Driving America wins an award!

The Society for the History of Technology (SHOT) presents an annual award for excellence in museum exhibits. Driving America, the major automobile exhibit I worked on recently, was honored with the organization’s 2012 award. The exhibit team is thrilled! This photo wasn’t our celebration of the award. In fact, this was taken before the project was completed, and I don’t remember what we were celebrating. But who needs a reason to celebrate?

This was the main content development team—one of many teams that worked on various aspects of the project. The photos we’re holding up at the far end of the room are of the two people most responsible for the overarching content and themes of the exhibit—Donna Braden and Bob Casey. I don’t know why they weren’t there, but we were NOT celebrating their absence. Really, I swear. One thing you might notice is that the team is almost entirely women. HA! Take that, car guys everywhere!

This is the citation as printed in the program for the awards ceremony, held during the organization’s annual meeting–this year in Copenhagen. And no, I didn’t get to go to the ceremony. Dang.

Dibner Award for Excellence in Museum Exhibits
Driving America, The Henry Ford Museum, Dearborn, Michigan

“The history of technology has long suffered an almost exclusively production-oriented perspective.  This is also a pertinent problem for museums of the history of technology, as artifacts of technology, the predominating exhibits on display, represent this production side.  It is an ingenious idea of the Henry Ford Museum to attempt to reverse this logic and focus on the use of technology and how it shaped society.  This is a particularly productive topic in the case of car history.

“Driving America explores the ways in which cars have transformed how we work, play, eat, and live.  It examines how we have adapted the automobile to our needs as well as how we have changed our world to adapt to the automobile’s needs.  This approach makes visible that choices are involved in the use of technology.  Moreover, visitors are challenged to think about how the choices we make today will affect the mobility of future generations.

“The exhibit successfully engages, entertains, and educates the general public, all of whom are familiar with automobiles, even if in many cases, without ever having thought about the car’s centrality in American civilization.  Driving America offers much for car buffs, who justly expect to see both rare and historically significant cars on their visit to the Henry Ford, which they would know has one of the most important automobile collections in the country.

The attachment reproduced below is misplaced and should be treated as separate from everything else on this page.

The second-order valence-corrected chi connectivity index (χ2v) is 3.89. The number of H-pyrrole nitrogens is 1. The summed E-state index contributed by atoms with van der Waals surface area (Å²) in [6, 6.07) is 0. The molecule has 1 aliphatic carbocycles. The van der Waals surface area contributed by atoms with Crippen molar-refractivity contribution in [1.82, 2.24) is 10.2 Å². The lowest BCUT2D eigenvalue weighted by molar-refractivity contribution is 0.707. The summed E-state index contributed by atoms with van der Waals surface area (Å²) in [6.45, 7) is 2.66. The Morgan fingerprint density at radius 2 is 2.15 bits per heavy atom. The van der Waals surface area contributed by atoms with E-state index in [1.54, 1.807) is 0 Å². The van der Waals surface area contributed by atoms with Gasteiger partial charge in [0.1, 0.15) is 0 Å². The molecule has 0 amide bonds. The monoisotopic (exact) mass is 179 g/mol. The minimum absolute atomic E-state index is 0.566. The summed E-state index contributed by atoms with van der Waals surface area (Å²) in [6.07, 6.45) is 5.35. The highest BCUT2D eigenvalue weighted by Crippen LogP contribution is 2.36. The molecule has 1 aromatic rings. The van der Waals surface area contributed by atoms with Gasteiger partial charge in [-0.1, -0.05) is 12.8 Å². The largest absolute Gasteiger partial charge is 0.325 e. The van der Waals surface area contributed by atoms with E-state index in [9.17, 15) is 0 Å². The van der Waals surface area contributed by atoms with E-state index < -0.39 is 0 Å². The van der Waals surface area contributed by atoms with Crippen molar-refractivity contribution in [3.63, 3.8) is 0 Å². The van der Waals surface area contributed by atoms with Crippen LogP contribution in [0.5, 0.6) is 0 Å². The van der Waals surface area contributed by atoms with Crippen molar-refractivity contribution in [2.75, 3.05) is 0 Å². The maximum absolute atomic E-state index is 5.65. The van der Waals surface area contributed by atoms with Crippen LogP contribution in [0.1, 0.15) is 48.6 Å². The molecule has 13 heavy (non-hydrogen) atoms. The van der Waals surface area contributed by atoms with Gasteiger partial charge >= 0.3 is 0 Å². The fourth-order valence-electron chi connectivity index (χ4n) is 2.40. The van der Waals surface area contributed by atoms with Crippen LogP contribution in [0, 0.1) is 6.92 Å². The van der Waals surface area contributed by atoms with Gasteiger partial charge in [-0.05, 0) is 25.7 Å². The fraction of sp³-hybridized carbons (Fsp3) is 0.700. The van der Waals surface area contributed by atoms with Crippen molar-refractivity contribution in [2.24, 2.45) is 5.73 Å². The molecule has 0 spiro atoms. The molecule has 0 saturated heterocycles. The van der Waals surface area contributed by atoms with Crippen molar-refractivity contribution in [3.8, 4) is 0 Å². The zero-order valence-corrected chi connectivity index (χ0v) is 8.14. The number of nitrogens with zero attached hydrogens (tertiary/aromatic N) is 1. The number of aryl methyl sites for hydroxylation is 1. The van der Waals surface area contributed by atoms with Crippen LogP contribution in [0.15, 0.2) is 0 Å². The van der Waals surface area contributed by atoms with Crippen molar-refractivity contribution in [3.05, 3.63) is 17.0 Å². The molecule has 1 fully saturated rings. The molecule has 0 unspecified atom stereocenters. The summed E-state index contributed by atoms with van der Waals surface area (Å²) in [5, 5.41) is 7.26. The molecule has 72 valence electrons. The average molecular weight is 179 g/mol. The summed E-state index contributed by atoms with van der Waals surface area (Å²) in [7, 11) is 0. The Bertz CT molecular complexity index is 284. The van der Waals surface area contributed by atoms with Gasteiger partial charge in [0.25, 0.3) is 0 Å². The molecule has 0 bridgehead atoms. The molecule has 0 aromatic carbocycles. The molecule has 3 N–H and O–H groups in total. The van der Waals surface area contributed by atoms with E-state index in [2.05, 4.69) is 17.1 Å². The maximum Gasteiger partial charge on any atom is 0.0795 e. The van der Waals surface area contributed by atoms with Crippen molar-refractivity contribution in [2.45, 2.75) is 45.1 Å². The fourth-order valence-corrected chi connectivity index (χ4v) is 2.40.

“Driving America is what we would all expect as the winner of this prize: it is in a technology museum, exploring materials at the core of their collection.  The exhibit was able to display curatorial voice and selection with effective results. The Dibner committee would like to commend the curatorial team for Driving America, which does a masterful job of explaining the evolving role of the automobile in American life and the evolving technology and design of the automobile.”

ET and Me

My band played at Ernest Tubb’s Record Shop in Nashville recently. It’s part museum, part record store, part music venue, and all real. It’s one of those rare places that evokes the presence of the past with no pretense or self-consciousness. As we were setting up, our bass player needed to elevate his small amp. We started to hand him an old wooden soda box—the type that little bottles of Coke were once shipped in. The sound man stopped us. “That’s the box Loretta Lynn stood on when she sang here! She was so short the folks in the back couldn’t see her.”

If the place were a museum, that box would be an artifact in a case with a label. Here, the whole building and everything in it—the decor, the memorabilia, the staff, the shows, and the stories—is a living artifact.

It’s the continuity of purpose, I think, that keeps the record shop from being touristy. The stage is the same one Ernest Tubb played on when he opened the shop in 1947. The Midnite Jamboree radio show that he started is still broadcast every Saturday night at midnight, right after the Grand Ol’ Opry. Traveling bands and local legends play here often. People just crowd in off the street when the music starts, standing around the record (now CD) bins–no chairs, no drinks, no cover.

I wonder what will happen to the store if and when music recordings leave the physical realm for good. They sell shirts and books and trinkets too. But it wouldn’t be much of a record store without recordings.

As we were packing up and the store was shutting down, the sound man told us the place was once a Civil War era hospital. He said they’ve heard liquid splashing, as if from the second floor windows to the street below, when no one was upstairs. Footfalls on the old wooden floorboards. Sawing sounds.

I’m not sure about ghosts. But even a confirmed skeptic like me might be converted to a believer. Just before I left the stage, I swear I saw ET.